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In some brief non-Death of Superman news, it was announced over the weekend that the DC Universe streaming service’s Doom Patrol series has been renewed for a season 2, to be produced in conjunction with Warner’s forthcoming streaming service HBO Max. The story says the new season will show simultaneously on both services, so that, along with the news of the DC Universe exclusive Young Justice series also getting a renewal, that this streaming channel will continue to be its own thing. The fear was that DC Universe would be folded into the HBO Max service, and sure, that could still happen eventually, but it looks like it’s still operating on its own for now.

4 Responses to ““This popular pet is the number one threat to your comic book collection!””

  • Thom H. says:

    I’ve seen a few episodes of Doom Patrol, and overall I think it’s pretty good. Weird to see Rita and Jane on the same team at the same time, but I like what they’ve done with Rita so I’m fine with it. In fact, Rita is probably one of my favorite parts of the show. Makes me wonder how a back-to-basics team — just the original three + Niles — would have played out.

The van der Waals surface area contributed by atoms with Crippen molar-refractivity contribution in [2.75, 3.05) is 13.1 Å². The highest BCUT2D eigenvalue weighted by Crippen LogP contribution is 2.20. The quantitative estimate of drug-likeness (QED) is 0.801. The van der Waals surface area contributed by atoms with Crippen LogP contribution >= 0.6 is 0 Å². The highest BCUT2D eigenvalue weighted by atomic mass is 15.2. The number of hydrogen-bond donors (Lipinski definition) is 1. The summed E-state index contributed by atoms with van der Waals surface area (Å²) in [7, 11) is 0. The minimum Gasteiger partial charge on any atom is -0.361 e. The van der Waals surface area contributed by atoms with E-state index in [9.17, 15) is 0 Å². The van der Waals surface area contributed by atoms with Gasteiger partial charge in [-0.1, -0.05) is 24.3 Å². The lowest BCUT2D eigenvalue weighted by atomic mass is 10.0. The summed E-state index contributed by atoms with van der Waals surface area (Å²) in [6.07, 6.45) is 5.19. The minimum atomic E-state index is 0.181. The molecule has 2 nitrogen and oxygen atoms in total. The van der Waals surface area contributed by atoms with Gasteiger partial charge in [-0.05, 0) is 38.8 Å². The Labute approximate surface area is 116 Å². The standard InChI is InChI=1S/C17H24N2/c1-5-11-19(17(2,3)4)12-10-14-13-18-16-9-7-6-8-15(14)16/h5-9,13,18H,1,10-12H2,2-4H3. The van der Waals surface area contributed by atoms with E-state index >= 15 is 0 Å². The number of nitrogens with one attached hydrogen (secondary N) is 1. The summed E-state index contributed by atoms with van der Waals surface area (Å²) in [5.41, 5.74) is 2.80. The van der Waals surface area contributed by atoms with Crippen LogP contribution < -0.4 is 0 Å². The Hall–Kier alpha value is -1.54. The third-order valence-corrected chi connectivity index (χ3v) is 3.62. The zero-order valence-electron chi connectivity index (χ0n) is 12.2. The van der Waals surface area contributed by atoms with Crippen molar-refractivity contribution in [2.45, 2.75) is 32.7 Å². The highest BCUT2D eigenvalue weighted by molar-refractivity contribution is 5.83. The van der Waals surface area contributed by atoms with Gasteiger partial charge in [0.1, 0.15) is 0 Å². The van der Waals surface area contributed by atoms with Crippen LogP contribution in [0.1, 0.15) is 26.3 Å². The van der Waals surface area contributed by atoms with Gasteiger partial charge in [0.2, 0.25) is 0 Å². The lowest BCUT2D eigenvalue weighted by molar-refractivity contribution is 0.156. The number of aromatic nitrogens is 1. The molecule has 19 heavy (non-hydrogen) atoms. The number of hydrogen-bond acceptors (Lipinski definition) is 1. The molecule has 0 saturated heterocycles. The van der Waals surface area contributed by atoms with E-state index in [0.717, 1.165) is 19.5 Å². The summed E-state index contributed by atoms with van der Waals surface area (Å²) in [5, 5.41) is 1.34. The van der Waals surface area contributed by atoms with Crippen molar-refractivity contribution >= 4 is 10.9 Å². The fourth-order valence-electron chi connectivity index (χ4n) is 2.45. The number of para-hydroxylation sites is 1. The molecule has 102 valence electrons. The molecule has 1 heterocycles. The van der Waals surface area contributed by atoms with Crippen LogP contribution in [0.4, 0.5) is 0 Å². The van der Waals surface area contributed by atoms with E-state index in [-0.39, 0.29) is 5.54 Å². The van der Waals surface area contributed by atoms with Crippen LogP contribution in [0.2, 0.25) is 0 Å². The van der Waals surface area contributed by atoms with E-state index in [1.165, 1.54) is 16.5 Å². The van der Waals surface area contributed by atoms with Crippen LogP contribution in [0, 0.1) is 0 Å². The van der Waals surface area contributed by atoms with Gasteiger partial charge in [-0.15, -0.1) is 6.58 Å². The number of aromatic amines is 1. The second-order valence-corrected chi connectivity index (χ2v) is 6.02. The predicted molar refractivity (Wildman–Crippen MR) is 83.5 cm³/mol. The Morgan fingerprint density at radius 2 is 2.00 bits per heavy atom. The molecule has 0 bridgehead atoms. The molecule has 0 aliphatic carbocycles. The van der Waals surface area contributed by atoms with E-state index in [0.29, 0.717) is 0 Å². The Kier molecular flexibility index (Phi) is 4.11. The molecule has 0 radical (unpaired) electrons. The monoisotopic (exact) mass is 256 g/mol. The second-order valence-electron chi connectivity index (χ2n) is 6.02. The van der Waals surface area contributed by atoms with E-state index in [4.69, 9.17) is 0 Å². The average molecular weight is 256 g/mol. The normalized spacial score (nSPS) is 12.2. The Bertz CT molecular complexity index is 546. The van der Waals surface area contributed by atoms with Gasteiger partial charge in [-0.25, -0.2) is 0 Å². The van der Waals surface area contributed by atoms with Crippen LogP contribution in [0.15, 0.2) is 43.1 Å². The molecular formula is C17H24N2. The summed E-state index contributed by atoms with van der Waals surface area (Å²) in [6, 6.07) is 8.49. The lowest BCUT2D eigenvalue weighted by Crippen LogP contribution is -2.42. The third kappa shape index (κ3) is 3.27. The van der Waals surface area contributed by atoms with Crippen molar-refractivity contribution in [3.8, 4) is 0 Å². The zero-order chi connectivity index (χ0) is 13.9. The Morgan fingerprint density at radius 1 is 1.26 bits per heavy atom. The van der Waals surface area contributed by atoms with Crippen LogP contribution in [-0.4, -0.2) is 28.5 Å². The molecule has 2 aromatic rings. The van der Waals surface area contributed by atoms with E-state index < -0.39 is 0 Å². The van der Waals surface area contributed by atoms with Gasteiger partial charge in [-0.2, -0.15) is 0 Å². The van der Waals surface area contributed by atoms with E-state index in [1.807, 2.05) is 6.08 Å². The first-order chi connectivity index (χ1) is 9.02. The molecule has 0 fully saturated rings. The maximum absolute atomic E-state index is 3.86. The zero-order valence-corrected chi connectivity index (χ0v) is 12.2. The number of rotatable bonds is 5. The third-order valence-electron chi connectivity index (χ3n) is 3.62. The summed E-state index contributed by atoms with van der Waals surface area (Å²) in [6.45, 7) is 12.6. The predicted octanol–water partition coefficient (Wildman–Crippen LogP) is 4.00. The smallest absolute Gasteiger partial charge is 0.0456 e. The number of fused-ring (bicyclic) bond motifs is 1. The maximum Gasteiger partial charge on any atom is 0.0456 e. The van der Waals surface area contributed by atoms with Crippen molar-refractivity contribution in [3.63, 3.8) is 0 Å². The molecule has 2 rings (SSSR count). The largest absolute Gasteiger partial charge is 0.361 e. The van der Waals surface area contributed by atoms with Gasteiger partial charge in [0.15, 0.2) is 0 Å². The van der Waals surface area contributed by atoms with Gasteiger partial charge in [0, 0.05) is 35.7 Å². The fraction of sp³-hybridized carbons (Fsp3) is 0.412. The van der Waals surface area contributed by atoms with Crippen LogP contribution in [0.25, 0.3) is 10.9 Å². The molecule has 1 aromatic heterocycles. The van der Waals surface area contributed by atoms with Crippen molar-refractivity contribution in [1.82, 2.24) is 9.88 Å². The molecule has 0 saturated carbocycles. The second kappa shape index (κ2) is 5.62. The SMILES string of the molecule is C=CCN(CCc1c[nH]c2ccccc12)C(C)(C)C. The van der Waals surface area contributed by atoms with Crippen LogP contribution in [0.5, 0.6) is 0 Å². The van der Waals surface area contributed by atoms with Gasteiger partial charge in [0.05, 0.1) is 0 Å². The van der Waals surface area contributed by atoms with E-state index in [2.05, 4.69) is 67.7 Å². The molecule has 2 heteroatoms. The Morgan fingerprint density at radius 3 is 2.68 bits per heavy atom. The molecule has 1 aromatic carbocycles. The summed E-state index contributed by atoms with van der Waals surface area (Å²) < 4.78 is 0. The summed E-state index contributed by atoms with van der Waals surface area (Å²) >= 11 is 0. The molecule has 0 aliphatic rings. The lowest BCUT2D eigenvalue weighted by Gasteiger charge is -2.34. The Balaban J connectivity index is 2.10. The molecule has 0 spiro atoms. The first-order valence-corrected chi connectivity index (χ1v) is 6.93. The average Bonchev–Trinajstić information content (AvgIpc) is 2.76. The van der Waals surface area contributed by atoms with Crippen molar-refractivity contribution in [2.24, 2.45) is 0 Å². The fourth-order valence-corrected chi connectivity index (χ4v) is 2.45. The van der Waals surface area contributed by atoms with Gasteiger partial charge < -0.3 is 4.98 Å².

Unfortunately, I remember quite vividly the impact of some of Grant Morrison’s stories in the comics, so I’m inevitably let down by their translation to TV. Can’t be helped. I’m interested to know how the show is playing to people unfamiliar with the source material, in particular Crazy Jane and Danny the Street.

  • Thom H. says:

    P.S. Glad DP is being renewed, which was the original reason for commenting that got lost in my scintillating review.

  • Thelonious_Nick says:

    Thom H.–The current series of Doom Patrol, which just started last week, has both Rita and Jane. I haven’t seen the TV show, so I’m not sure what else the current creative team is doing to make the comic reflect the show.

  • Thom H. says:

    Yeah, and it feels weird there, too. I’m trying to figure out if it’s because they’re both women, but I don’t think that’s it.

    I think it might be more about watering down the concept. Focusing on three miserable freaks still makes them seem lonely and isolated. Creating an entire team of six or more means that they might actually have support — like a family.